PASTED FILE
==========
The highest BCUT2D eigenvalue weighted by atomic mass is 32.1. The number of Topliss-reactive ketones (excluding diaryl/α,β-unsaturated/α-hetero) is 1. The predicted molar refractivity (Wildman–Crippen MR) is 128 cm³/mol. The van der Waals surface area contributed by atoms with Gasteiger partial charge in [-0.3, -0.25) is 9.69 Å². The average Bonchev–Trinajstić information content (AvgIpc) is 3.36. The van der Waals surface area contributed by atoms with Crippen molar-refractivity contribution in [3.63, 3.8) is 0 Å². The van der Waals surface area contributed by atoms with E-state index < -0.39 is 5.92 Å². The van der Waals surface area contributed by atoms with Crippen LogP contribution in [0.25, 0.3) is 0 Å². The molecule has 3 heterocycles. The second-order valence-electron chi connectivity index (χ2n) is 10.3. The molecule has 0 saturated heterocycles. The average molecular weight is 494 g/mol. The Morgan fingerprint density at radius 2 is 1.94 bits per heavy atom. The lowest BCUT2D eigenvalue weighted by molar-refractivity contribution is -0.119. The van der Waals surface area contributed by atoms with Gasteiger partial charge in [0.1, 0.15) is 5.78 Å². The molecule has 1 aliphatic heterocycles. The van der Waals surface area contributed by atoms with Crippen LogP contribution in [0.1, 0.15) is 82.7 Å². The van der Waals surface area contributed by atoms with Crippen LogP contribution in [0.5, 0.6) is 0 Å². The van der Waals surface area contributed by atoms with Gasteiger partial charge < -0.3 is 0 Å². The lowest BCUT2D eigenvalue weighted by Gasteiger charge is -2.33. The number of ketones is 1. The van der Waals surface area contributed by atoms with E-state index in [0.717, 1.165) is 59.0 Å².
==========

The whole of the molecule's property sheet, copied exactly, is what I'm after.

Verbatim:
The highest BCUT2D eigenvalue weighted by atomic mass is 32.1. The number of Topliss-reactive ketones (excluding diaryl/α,β-unsaturated/α-hetero) is 1. The predicted molar refractivity (Wildman–Crippen MR) is 128 cm³/mol. The van der Waals surface area contributed by atoms with Gasteiger partial charge in [-0.3, -0.25) is 9.69 Å². The average Bonchev–Trinajstić information content (AvgIpc) is 3.36. The van der Waals surface area contributed by atoms with Crippen molar-refractivity contribution in [3.63, 3.8) is 0 Å². The van der Waals surface area contributed by atoms with E-state index < -0.39 is 5.92 Å². The van der Waals surface area contributed by atoms with Crippen LogP contribution in [0.25, 0.3) is 0 Å². The molecule has 3 heterocycles. The second-order valence-electron chi connectivity index (χ2n) is 10.3. The molecule has 0 saturated heterocycles. The average molecular weight is 494 g/mol. The Morgan fingerprint density at radius 2 is 1.94 bits per heavy atom. The lowest BCUT2D eigenvalue weighted by molar-refractivity contribution is -0.119. The van der Waals surface area contributed by atoms with Gasteiger partial charge in [0.1, 0.15) is 5.78 Å². The molecule has 1 aliphatic heterocycles. The van der Waals surface area contributed by atoms with Crippen LogP contribution in [0.1, 0.15) is 82.7 Å². The van der Waals surface area contributed by atoms with Crippen LogP contribution in [0.5, 0.6) is 0 Å². The van der Waals surface area contributed by atoms with Gasteiger partial charge < -0.3 is 0 Å². The lowest BCUT2D eigenvalue weighted by Gasteiger charge is -2.33. The number of ketones is 1. The van der Waals surface area contributed by atoms with E-state index in [0.717, 1.165) is 59.0 Å².